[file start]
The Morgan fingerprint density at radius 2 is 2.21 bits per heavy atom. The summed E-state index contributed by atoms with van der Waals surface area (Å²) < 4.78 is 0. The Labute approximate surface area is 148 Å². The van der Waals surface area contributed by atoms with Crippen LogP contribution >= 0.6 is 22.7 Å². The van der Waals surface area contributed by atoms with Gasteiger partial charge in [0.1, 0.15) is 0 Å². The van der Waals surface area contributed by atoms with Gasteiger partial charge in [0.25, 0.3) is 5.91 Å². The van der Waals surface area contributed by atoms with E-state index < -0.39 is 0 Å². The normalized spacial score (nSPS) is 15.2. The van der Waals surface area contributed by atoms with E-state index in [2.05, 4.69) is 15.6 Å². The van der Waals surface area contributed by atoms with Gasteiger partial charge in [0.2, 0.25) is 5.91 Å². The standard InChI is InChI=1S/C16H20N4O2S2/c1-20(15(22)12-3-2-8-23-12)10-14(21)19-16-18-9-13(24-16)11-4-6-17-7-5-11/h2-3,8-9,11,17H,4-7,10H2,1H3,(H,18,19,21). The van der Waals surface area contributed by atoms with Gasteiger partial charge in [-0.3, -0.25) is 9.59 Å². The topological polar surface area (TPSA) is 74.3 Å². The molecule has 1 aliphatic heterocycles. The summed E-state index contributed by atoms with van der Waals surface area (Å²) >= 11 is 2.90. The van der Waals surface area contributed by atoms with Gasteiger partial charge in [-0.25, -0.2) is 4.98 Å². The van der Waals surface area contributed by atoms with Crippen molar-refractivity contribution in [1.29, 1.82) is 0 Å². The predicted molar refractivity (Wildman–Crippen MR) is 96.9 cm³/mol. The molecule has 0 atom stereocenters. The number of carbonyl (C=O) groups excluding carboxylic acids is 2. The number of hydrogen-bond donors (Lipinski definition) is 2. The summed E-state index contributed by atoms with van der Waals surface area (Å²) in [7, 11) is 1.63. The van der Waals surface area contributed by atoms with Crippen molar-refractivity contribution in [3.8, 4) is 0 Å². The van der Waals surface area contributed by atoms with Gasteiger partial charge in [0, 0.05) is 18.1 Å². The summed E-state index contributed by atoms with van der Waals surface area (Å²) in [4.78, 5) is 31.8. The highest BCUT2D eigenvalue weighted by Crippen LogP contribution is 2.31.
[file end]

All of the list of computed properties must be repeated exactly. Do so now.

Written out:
The Morgan fingerprint density at radius 2 is 2.21 bits per heavy atom. The summed E-state index contributed by atoms with van der Waals surface area (Å²) < 4.78 is 0. The Labute approximate surface area is 148 Å². The van der Waals surface area contributed by atoms with Crippen LogP contribution >= 0.6 is 22.7 Å². The van der Waals surface area contributed by atoms with Gasteiger partial charge in [0.1, 0.15) is 0 Å². The van der Waals surface area contributed by atoms with Gasteiger partial charge in [0.25, 0.3) is 5.91 Å². The van der Waals surface area contributed by atoms with E-state index < -0.39 is 0 Å². The normalized spacial score (nSPS) is 15.2. The van der Waals surface area contributed by atoms with E-state index in [2.05, 4.69) is 15.6 Å². The van der Waals surface area contributed by atoms with Gasteiger partial charge in [0.2, 0.25) is 5.91 Å². The standard InChI is InChI=1S/C16H20N4O2S2/c1-20(15(22)12-3-2-8-23-12)10-14(21)19-16-18-9-13(24-16)11-4-6-17-7-5-11/h2-3,8-9,11,17H,4-7,10H2,1H3,(H,18,19,21). The van der Waals surface area contributed by atoms with Gasteiger partial charge in [-0.3, -0.25) is 9.59 Å². The topological polar surface area (TPSA) is 74.3 Å². The molecule has 1 aliphatic heterocycles. The summed E-state index contributed by atoms with van der Waals surface area (Å²) >= 11 is 2.90. The van der Waals surface area contributed by atoms with Gasteiger partial charge in [-0.25, -0.2) is 4.98 Å². The van der Waals surface area contributed by atoms with Crippen molar-refractivity contribution in [1.29, 1.82) is 0 Å². The predicted molar refractivity (Wildman–Crippen MR) is 96.9 cm³/mol. The molecule has 0 atom stereocenters. The number of carbonyl (C=O) groups excluding carboxylic acids is 2. The number of hydrogen-bond donors (Lipinski definition) is 2. The summed E-state index contributed by atoms with van der Waals surface area (Å²) in [7, 11) is 1.63. The van der Waals surface area contributed by atoms with Crippen molar-refractivity contribution in [3.8, 4) is 0 Å². The van der Waals surface area contributed by atoms with Gasteiger partial charge in [0, 0.05) is 18.1 Å². The summed E-state index contributed by atoms with van der Waals surface area (Å²) in [4.78, 5) is 31.8. The highest BCUT2D eigenvalue weighted by Crippen LogP contribution is 2.31.